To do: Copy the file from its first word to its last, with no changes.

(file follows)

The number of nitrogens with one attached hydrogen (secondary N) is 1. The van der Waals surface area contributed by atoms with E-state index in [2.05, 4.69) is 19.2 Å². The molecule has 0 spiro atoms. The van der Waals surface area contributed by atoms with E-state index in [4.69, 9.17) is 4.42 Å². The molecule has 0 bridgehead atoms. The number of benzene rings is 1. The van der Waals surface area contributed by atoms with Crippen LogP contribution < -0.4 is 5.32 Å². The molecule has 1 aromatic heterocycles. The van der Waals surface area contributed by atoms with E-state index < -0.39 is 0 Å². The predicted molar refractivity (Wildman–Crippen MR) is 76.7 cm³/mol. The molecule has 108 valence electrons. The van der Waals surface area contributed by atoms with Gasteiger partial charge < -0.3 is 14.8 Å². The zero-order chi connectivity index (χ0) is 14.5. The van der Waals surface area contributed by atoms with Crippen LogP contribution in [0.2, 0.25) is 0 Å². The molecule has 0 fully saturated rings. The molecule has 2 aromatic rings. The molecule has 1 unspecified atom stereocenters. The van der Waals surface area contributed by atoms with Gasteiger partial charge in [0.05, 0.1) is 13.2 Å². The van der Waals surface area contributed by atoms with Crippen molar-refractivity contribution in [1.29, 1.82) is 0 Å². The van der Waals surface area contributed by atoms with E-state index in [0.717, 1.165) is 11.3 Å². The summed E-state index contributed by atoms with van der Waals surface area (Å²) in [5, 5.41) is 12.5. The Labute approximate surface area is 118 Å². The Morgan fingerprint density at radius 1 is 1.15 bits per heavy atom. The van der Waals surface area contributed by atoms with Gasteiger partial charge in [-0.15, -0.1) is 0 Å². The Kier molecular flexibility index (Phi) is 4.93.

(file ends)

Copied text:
The number of nitrogens with one attached hydrogen (secondary N) is 1. The van der Waals surface area contributed by atoms with E-state index in [2.05, 4.69) is 19.2 Å². The molecule has 0 spiro atoms. The van der Waals surface area contributed by atoms with E-state index in [4.69, 9.17) is 4.42 Å². The molecule has 0 bridgehead atoms. The number of benzene rings is 1. The van der Waals surface area contributed by atoms with Crippen LogP contribution < -0.4 is 5.32 Å². The molecule has 1 aromatic heterocycles. The van der Waals surface area contributed by atoms with E-state index < -0.39 is 0 Å². The predicted molar refractivity (Wildman–Crippen MR) is 76.7 cm³/mol. The molecule has 108 valence electrons. The van der Waals surface area contributed by atoms with Gasteiger partial charge < -0.3 is 14.8 Å². The zero-order chi connectivity index (χ0) is 14.5. The van der Waals surface area contributed by atoms with Crippen LogP contribution in [0.2, 0.25) is 0 Å². The molecule has 0 fully saturated rings. The molecule has 2 aromatic rings. The molecule has 1 unspecified atom stereocenters. The van der Waals surface area contributed by atoms with Gasteiger partial charge in [0.05, 0.1) is 13.2 Å². The van der Waals surface area contributed by atoms with Crippen molar-refractivity contribution in [1.29, 1.82) is 0 Å². The van der Waals surface area contributed by atoms with E-state index in [0.717, 1.165) is 11.3 Å². The summed E-state index contributed by atoms with van der Waals surface area (Å²) in [5, 5.41) is 12.5. The Labute approximate surface area is 118 Å². The Morgan fingerprint density at radius 1 is 1.15 bits per heavy atom. The van der Waals surface area contributed by atoms with Gasteiger partial charge in [-0.15, -0.1) is 0 Å². The Kier molecular flexibility index (Phi) is 4.93.